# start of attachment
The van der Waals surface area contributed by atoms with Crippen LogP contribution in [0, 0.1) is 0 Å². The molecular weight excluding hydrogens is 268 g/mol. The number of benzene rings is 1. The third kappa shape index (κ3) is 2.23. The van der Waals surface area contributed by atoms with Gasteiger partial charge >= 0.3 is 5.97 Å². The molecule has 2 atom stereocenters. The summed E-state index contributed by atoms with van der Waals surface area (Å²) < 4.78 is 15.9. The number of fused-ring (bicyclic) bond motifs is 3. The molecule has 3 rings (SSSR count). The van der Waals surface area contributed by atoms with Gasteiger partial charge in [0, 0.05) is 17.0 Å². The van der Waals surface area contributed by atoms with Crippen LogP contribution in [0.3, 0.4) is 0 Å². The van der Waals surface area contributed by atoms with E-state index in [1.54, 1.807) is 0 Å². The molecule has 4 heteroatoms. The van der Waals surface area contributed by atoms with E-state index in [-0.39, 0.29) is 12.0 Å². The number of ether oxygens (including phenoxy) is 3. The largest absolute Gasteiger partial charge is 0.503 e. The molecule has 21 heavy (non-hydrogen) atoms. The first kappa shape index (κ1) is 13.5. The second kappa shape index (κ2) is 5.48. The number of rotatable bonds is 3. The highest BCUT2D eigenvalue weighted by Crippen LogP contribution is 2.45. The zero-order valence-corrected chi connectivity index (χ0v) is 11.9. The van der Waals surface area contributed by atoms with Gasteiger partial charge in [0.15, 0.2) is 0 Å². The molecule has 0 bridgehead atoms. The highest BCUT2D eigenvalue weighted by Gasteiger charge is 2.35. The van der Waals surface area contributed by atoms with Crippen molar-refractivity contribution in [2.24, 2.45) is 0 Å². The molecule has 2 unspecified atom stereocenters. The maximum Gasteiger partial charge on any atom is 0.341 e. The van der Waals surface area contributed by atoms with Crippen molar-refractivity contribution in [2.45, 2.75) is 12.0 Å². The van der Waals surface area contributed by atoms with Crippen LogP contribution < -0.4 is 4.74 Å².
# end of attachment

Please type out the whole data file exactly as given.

The van der Waals surface area contributed by atoms with Crippen LogP contribution in [0, 0.1) is 0 Å². The molecular weight excluding hydrogens is 268 g/mol. The number of benzene rings is 1. The third kappa shape index (κ3) is 2.23. The van der Waals surface area contributed by atoms with Gasteiger partial charge >= 0.3 is 5.97 Å². The molecule has 2 atom stereocenters. The summed E-state index contributed by atoms with van der Waals surface area (Å²) < 4.78 is 15.9. The number of fused-ring (bicyclic) bond motifs is 3. The molecule has 3 rings (SSSR count). The van der Waals surface area contributed by atoms with Gasteiger partial charge in [0, 0.05) is 17.0 Å². The van der Waals surface area contributed by atoms with Crippen LogP contribution in [0.3, 0.4) is 0 Å². The van der Waals surface area contributed by atoms with E-state index in [1.54, 1.807) is 0 Å². The molecule has 4 heteroatoms. The van der Waals surface area contributed by atoms with E-state index in [-0.39, 0.29) is 12.0 Å². The number of ether oxygens (including phenoxy) is 3. The largest absolute Gasteiger partial charge is 0.503 e. The molecule has 21 heavy (non-hydrogen) atoms. The first kappa shape index (κ1) is 13.5. The second kappa shape index (κ2) is 5.48. The number of rotatable bonds is 3. The highest BCUT2D eigenvalue weighted by Crippen LogP contribution is 2.45. The zero-order valence-corrected chi connectivity index (χ0v) is 11.9. The van der Waals surface area contributed by atoms with Gasteiger partial charge in [0.15, 0.2) is 0 Å². The molecule has 0 bridgehead atoms. The highest BCUT2D eigenvalue weighted by Gasteiger charge is 2.35. The van der Waals surface area contributed by atoms with Crippen molar-refractivity contribution in [2.24, 2.45) is 0 Å². The molecule has 2 unspecified atom stereocenters. The maximum Gasteiger partial charge on any atom is 0.341 e. The van der Waals surface area contributed by atoms with Crippen molar-refractivity contribution in [2.45, 2.75) is 12.0 Å². The van der Waals surface area contributed by atoms with Crippen LogP contribution < -0.4 is 4.74 Å².